• The fossil age and why it needs to end
  • Divestment: The meaning, trend and prevailing imaginaries
  • Who bears the brunt of divestment? 
  • Which way forward (for impacted communities)  
  • See something, say something (monitoring the environment)
  • The ABCs of Campaign/Advocacy
  • Why campaigns fail and Lessons from successful campaigns and advocacy
  • Organizing and structuring for impactful advocacy 
  • Taking it to the power house – Engaging the policy makers 

Blue Economy

October 19-21 (Virtual & Physical)

As efforts are being made towards restoring ecosystem and saving us from catastrophic climate change, different concepts and ideologies are springing up. While some are geared towards improving the quality of life and proffering real sustain-able solutions, others lean towards the continuous profiting of big corporations at the expense of the wellbeing of local communities. 

We believe that it is pertinent to demystify these new concepts before they gain acceptance and become pivots of new policies.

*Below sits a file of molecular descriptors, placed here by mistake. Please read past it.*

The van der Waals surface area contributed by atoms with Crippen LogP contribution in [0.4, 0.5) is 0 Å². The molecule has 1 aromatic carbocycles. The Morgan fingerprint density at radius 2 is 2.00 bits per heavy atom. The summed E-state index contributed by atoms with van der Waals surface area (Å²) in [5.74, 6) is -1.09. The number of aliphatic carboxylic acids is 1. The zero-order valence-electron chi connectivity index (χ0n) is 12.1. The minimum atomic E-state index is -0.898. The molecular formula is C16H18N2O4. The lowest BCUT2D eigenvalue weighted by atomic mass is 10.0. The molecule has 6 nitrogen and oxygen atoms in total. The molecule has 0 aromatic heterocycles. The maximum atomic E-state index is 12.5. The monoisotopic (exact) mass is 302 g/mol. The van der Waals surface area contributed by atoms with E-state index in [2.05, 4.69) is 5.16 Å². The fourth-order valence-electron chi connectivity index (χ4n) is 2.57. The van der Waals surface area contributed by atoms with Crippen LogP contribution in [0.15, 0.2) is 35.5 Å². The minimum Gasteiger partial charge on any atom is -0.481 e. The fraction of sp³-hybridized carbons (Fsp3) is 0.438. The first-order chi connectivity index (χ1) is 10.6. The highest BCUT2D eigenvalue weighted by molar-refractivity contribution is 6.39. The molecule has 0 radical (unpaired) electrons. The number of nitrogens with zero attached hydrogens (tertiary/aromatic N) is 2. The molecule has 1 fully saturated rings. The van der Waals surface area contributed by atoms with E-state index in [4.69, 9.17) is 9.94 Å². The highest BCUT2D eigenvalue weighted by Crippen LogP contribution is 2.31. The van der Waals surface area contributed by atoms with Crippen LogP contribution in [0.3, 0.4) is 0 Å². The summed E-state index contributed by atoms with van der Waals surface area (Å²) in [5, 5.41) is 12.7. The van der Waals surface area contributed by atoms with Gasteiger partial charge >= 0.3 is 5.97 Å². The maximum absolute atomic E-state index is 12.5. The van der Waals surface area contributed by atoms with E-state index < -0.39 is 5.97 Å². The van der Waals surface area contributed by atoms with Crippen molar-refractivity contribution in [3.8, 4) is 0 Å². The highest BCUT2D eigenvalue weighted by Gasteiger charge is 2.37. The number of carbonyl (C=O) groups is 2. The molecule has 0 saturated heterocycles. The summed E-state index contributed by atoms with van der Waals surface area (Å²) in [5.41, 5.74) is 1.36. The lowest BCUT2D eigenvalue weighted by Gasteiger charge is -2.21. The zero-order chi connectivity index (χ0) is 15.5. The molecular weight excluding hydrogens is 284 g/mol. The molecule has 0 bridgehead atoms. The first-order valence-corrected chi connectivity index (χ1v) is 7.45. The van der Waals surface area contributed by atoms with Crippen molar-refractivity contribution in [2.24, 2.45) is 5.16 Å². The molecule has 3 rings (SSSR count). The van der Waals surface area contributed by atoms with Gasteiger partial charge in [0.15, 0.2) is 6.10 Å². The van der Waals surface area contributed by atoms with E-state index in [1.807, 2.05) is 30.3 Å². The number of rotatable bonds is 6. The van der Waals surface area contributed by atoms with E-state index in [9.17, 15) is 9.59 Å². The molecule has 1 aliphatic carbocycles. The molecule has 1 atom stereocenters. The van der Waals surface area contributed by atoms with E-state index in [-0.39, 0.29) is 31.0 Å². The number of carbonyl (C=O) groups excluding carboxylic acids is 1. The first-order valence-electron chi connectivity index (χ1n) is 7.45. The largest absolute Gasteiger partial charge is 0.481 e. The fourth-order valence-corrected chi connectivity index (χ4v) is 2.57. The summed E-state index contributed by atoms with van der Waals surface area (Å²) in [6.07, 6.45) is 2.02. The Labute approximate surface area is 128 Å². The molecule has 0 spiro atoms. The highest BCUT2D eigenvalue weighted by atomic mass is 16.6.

The blue economy concept, with all its “proposed promises” has not proven to be different from the extractivist paradigm – causing despoliation, livelihood stress, environmental and health issues, among other issues in Africa and particularly target and non-target communities.  The Sustainable Development Goals (SDGs) aim to promote actions that will save our planet, end poverty and ensure peace and prosperity for all without leaving anyone behind by 2030. Specifically, the 14thgoal aims at protecting life below water, but that cannot be achieved if extraction and pollution in aquatic ecosystems continue. This School of Ecology session will be focused on the technicalities and politics of the Blue Economy. It will also examine related concepts that have entered developmental policy documents of African governments.


  • The State of Aquatic Ecosystems in Africa – Pollution
  • Marine and Freshwater Protected Area: Learning from indigenous people
  • Oceans, Geoengineering and climate threats
  • Sea Grabs:  Stealing, sea piracy and conflicts 
  • Unmasking The Blue economy Concept
  • Counting ecological cost: Blue economy